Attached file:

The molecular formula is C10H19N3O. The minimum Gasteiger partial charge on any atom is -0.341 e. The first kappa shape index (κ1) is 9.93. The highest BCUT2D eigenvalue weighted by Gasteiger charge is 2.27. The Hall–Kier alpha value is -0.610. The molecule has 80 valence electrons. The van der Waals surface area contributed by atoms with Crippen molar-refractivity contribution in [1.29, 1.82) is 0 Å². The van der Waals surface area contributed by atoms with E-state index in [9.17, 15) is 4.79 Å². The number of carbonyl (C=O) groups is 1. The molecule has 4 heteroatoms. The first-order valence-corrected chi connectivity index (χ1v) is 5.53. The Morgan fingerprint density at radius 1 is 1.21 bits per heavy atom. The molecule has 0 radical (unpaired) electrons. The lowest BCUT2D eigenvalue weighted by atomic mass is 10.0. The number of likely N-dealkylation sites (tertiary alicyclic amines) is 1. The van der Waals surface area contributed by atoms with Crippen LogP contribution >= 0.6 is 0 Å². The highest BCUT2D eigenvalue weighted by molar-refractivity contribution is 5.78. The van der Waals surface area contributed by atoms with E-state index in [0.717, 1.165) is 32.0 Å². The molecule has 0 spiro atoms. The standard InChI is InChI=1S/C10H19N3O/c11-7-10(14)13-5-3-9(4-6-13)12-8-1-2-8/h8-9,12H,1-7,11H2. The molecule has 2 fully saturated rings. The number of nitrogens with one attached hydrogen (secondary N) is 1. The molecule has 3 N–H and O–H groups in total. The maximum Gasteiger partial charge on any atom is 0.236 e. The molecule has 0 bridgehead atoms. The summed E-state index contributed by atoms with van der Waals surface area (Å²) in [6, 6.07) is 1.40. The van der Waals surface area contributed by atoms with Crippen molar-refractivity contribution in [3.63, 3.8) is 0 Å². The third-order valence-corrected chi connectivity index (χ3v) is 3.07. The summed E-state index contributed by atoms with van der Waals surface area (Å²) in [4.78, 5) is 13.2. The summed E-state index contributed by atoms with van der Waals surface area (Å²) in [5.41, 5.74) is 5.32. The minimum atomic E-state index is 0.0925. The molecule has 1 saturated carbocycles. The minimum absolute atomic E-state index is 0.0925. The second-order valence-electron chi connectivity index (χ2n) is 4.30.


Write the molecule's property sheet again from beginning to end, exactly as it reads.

The molecular formula is C10H19N3O. The minimum Gasteiger partial charge on any atom is -0.341 e. The first kappa shape index (κ1) is 9.93. The highest BCUT2D eigenvalue weighted by Gasteiger charge is 2.27. The Hall–Kier alpha value is -0.610. The molecule has 80 valence electrons. The van der Waals surface area contributed by atoms with Crippen molar-refractivity contribution in [1.29, 1.82) is 0 Å². The van der Waals surface area contributed by atoms with E-state index in [9.17, 15) is 4.79 Å². The number of carbonyl (C=O) groups is 1. The molecule has 4 heteroatoms. The first-order valence-corrected chi connectivity index (χ1v) is 5.53. The Morgan fingerprint density at radius 1 is 1.21 bits per heavy atom. The molecule has 0 radical (unpaired) electrons. The lowest BCUT2D eigenvalue weighted by atomic mass is 10.0. The number of likely N-dealkylation sites (tertiary alicyclic amines) is 1. The van der Waals surface area contributed by atoms with Crippen LogP contribution >= 0.6 is 0 Å². The highest BCUT2D eigenvalue weighted by molar-refractivity contribution is 5.78. The van der Waals surface area contributed by atoms with E-state index in [0.717, 1.165) is 32.0 Å². The molecule has 0 spiro atoms. The standard InChI is InChI=1S/C10H19N3O/c11-7-10(14)13-5-3-9(4-6-13)12-8-1-2-8/h8-9,12H,1-7,11H2. The molecule has 2 fully saturated rings. The number of nitrogens with one attached hydrogen (secondary N) is 1. The molecule has 3 N–H and O–H groups in total. The maximum Gasteiger partial charge on any atom is 0.236 e. The molecule has 0 bridgehead atoms. The summed E-state index contributed by atoms with van der Waals surface area (Å²) in [6, 6.07) is 1.40. The van der Waals surface area contributed by atoms with Crippen molar-refractivity contribution in [3.63, 3.8) is 0 Å². The third-order valence-corrected chi connectivity index (χ3v) is 3.07. The summed E-state index contributed by atoms with van der Waals surface area (Å²) in [4.78, 5) is 13.2. The summed E-state index contributed by atoms with van der Waals surface area (Å²) in [5.41, 5.74) is 5.32. The minimum atomic E-state index is 0.0925. The molecule has 1 saturated carbocycles. The minimum absolute atomic E-state index is 0.0925. The second-order valence-electron chi connectivity index (χ2n) is 4.30.